After 18 months of Chinese football being awash with money and cash-rich deals being struck with some of the game's biggest names, the atmosphere ahead of the summer transfer window in the Chinese Super League (CSL) opening on June 19 is eerily quiet.
Moves by the Chinese Football Association (CFA) to stem the flow of funds to foreign clubs, players and agents have caused clubs owners in China to step back and reassess the situation and determine just how to circumnavigate the latest set of proposed regulations.
Clubs were asked their opinion this week on a proposal that would force clubs considered by the CFA to be in debt to pay a 100 percent levy on all transfers for foreign players over ¥45 million (around £5m or $6.3m), with an even lower threshold for those signing Chinese players.
As a result, the speculation that ordinarily mounts to frenzied levels in the lead-up to the window opening -- often fuelled by clubs and agents desperate to cash in on the eagerness of Chinese team owners -- has been noticeable by its absence.
Add to that the fact the country's leading, wealthiest teams -- Guangzhou Evergrande, Shanghai SIPG and Hebei CFFC -- are in no hurry to disrupt squads that are settled, reasonably balanced and eyeing domestic glory with the season already underway.
It is elsewhere that desperation may take hold: Tianjin Quanjian, keen to make a statement after winning the second division last year, have made no secret of their need for a top striker; Beijing Guoan are under new management as their desire to challenge for the Asian Champions League slots has fizzled out while Jiangsu Suning are in need of something to lift them out of the relegation mire.
For Jiangsu, much hope has been placed on the shoulders of new coach Fabio Capello and that his experience will secure the club their top-flight status in much the same way Shandong Luneng's signing of Felix Magath galvanised the club from Jinan last year.
So as one of the most curiously watched transfer windows in world football prepares to open on Monday, ESPN FC takes a look at some of those who have been linked with a move to the CSL, and if there's a genuine prospect of a deal being done.
The biggest transfer storyline of the summer thus far has been Cristiano Ronaldo's declaration to Real Madrid that he wants to leave Spain after being accused by authorities in the country of seeking to evade tax.
So, if the Portuguese star does follow through with his threat and move on from the European champions, is China a likely destination?
Well, his agent Jorge Mendes has -- as is his way -- made it his business to develop strong relationships with the super-rich owners of Chinese clubs, and Tianjin Quanjian president Shu Yuhui has never shied from going public about their friendship.
Add in the fact that Fabio Cannavaro, the club's coach, has repeatedly called for a top-class forward and the two would seem to be a ready-made fit.
But the money involved in any such deal would be huge, and while Shu has exceptionally deep pockets, the question has to be asked if Tianjin would really spend such exorbitant sums on Ronaldo.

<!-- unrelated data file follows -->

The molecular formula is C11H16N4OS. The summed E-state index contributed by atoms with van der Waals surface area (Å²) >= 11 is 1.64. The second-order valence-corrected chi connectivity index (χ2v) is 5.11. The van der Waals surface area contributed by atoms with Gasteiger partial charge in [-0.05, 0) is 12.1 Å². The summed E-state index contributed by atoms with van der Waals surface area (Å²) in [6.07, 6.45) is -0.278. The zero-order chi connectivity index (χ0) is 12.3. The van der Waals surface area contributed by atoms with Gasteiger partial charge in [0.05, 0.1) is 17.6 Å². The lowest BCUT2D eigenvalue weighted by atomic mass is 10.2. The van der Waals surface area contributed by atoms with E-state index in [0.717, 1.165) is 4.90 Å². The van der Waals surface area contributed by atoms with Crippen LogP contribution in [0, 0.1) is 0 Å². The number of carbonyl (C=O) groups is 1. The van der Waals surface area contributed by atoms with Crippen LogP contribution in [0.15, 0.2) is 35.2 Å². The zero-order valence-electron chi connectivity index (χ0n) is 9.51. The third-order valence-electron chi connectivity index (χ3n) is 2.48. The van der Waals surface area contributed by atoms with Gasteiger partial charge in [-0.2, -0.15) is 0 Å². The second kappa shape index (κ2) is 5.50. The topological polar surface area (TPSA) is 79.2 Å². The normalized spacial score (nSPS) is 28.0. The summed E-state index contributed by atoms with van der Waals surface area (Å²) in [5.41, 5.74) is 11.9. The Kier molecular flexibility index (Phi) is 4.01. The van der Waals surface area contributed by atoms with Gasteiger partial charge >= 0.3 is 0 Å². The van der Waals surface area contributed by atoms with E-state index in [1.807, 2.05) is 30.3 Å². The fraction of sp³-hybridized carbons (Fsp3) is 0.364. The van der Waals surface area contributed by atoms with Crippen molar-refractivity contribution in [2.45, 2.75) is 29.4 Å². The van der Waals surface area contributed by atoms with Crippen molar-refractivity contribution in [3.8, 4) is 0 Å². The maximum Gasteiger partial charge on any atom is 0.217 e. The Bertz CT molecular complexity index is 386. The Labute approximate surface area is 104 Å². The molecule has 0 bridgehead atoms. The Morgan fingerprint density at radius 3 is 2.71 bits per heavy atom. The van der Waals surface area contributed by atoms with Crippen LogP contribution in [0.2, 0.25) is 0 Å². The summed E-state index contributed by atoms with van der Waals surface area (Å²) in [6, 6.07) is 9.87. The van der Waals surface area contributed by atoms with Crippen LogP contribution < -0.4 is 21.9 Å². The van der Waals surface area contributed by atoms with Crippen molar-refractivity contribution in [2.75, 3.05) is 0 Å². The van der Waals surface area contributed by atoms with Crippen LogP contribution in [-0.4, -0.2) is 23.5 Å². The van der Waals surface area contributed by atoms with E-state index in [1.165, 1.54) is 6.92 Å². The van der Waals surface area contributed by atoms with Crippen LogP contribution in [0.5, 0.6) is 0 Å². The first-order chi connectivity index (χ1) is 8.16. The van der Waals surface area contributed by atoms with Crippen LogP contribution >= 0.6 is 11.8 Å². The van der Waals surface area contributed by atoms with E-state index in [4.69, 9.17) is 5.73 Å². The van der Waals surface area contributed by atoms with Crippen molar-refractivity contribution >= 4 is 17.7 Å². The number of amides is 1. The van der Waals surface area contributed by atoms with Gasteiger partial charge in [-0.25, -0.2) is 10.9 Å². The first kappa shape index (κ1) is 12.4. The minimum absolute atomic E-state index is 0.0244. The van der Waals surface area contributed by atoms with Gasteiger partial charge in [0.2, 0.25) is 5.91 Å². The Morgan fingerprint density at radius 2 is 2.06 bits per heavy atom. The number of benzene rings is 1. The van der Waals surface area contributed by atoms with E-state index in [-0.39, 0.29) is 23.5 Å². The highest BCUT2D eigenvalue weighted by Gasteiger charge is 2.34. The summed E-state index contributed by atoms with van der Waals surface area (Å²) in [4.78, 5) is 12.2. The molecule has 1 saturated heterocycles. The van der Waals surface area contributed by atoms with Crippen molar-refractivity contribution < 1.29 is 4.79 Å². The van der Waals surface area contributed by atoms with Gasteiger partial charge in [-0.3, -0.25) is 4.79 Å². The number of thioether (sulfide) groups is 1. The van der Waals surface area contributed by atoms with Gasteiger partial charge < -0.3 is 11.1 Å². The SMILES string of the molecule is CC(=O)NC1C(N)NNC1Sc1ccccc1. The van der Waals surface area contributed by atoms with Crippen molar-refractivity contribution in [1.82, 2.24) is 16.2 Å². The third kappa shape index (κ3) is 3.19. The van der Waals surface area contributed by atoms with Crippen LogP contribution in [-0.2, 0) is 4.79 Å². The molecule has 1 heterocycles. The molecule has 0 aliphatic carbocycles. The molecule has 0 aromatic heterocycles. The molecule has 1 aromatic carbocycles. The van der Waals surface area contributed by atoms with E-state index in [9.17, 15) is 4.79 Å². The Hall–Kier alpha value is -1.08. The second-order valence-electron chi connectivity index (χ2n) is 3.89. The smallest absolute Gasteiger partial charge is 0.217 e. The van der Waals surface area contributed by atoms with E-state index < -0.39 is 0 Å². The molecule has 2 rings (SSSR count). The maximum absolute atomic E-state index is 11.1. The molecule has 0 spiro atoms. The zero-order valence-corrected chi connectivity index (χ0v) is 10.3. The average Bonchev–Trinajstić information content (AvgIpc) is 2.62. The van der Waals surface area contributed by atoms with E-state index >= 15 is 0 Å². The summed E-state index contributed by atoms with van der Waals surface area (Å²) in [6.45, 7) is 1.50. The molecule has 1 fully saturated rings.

And, just as importantly, does Ronaldo really see his next move to the CSL when he continues to show himself to be one of the world's best?
Wayne Rooney's time at Old Trafford looks to be over, even if he has a season remaining on his current contract at Manchester United.
A big-money move to China would suit both Rooney and United, but there has been little interest expressed publicly by the CSL clubs eager to see the 31-year-old move east.
That's not to say a move isn't still possible and his arrival in China would certainly be a statement signing, but the chances of it happening now appear slim.
While the CSL has avoided becoming seen as a retirement home for players looking for a final payday, Chinese clubs have been prepared to bring in ageing stars who, they believe, will contribute in other ways.
Shanghai SIPG's acquisition of Ricardo Carvalho, a former teammate of Terry's, is a case in point, even though the Portuguese centre-back has yet to feature on the field for Andre Villas-Boas' team.
With no transfer fee to be paid and with his wealth of experience, Terry could bring something to a team that needs its defence shored up. A move to Jiangsu Suning to join his former England manager Capello at a team with one of the worst defensive records in the league wouldn't be too far-fetched.
Arturo Vidal has been linked with a transfer from Bayern Munich to the CSL next summer as the Chilean looks for a final payday, but could a move for the energetic midfielder happen sooner?
Rumours have surfaced since the turn of the year that Guangzhou Evergrande's Paulinho -- the club's most consistent performer this season - has attracted interest from the Bundesliga giants.
Some kind of swap deal could well appeal to all parties, but with Guangzhou leading the league by just two points and Paulinho key to their success since he joined from Tottenham Hotspur, Guangzhou coach Luiz Felipe Scolari would be reluctant to let him leave before the end of the season.
One to keep an eye on a little further down the track.
Diego Costa has been continually linked with a move to Tianjin Quanjian since late last year, even though the CSL side have made moves both publicly and privately to distance themselves from the speculation.
With news emerging Costa is surplus to requirements at Antonio Conte's Chelsea for next season, Tianjin's interest could be reignited, and might have been already had it not been for the uncertainty that exists over the new regulations due to be brought in by the CFA.
Costa has also said he does not intend to move to China and it looks like a story that dominated the headlines not so long ago is now unlikely to materialise.